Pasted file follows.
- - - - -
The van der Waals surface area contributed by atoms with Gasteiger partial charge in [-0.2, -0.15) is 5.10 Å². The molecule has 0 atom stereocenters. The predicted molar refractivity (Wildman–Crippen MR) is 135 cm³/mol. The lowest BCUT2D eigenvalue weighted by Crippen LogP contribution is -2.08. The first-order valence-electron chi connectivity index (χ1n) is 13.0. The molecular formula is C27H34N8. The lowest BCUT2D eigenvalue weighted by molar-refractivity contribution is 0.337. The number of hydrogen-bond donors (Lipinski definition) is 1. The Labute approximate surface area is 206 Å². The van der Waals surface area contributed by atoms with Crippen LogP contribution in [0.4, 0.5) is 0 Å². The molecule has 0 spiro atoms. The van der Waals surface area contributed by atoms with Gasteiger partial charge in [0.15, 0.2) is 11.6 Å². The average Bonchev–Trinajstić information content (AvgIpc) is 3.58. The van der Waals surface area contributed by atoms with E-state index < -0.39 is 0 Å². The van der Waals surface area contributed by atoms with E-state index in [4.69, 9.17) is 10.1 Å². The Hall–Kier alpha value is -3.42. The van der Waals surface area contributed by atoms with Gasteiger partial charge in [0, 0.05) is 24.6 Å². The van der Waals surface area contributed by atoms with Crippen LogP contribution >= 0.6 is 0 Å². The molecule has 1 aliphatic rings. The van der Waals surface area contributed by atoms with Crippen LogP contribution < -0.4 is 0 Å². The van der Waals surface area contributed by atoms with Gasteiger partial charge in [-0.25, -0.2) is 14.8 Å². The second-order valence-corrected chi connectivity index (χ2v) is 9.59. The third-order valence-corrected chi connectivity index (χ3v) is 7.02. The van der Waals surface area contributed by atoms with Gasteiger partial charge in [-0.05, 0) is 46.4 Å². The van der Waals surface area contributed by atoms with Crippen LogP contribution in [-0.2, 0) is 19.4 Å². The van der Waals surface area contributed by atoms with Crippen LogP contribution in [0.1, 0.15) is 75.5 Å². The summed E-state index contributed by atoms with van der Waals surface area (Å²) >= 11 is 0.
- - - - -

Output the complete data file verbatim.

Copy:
The van der Waals surface area contributed by atoms with Gasteiger partial charge in [-0.2, -0.15) is 5.10 Å². The molecule has 0 atom stereocenters. The predicted molar refractivity (Wildman–Crippen MR) is 135 cm³/mol. The lowest BCUT2D eigenvalue weighted by Crippen LogP contribution is -2.08. The first-order valence-electron chi connectivity index (χ1n) is 13.0. The molecular formula is C27H34N8. The lowest BCUT2D eigenvalue weighted by molar-refractivity contribution is 0.337. The number of hydrogen-bond donors (Lipinski definition) is 1. The Labute approximate surface area is 206 Å². The van der Waals surface area contributed by atoms with Crippen LogP contribution in [0.4, 0.5) is 0 Å². The molecule has 0 spiro atoms. The van der Waals surface area contributed by atoms with Gasteiger partial charge in [0.15, 0.2) is 11.6 Å². The average Bonchev–Trinajstić information content (AvgIpc) is 3.58. The van der Waals surface area contributed by atoms with E-state index < -0.39 is 0 Å². The van der Waals surface area contributed by atoms with E-state index in [4.69, 9.17) is 10.1 Å². The Hall–Kier alpha value is -3.42. The van der Waals surface area contributed by atoms with Gasteiger partial charge in [0, 0.05) is 24.6 Å². The van der Waals surface area contributed by atoms with Crippen LogP contribution >= 0.6 is 0 Å². The molecule has 1 aliphatic rings. The van der Waals surface area contributed by atoms with Crippen LogP contribution < -0.4 is 0 Å². The van der Waals surface area contributed by atoms with Gasteiger partial charge in [-0.25, -0.2) is 14.8 Å². The second-order valence-corrected chi connectivity index (χ2v) is 9.59. The third-order valence-corrected chi connectivity index (χ3v) is 7.02. The van der Waals surface area contributed by atoms with Gasteiger partial charge in [-0.05, 0) is 46.4 Å². The van der Waals surface area contributed by atoms with Crippen LogP contribution in [-0.2, 0) is 19.4 Å². The van der Waals surface area contributed by atoms with Crippen LogP contribution in [0.1, 0.15) is 75.5 Å². The summed E-state index contributed by atoms with van der Waals surface area (Å²) >= 11 is 0.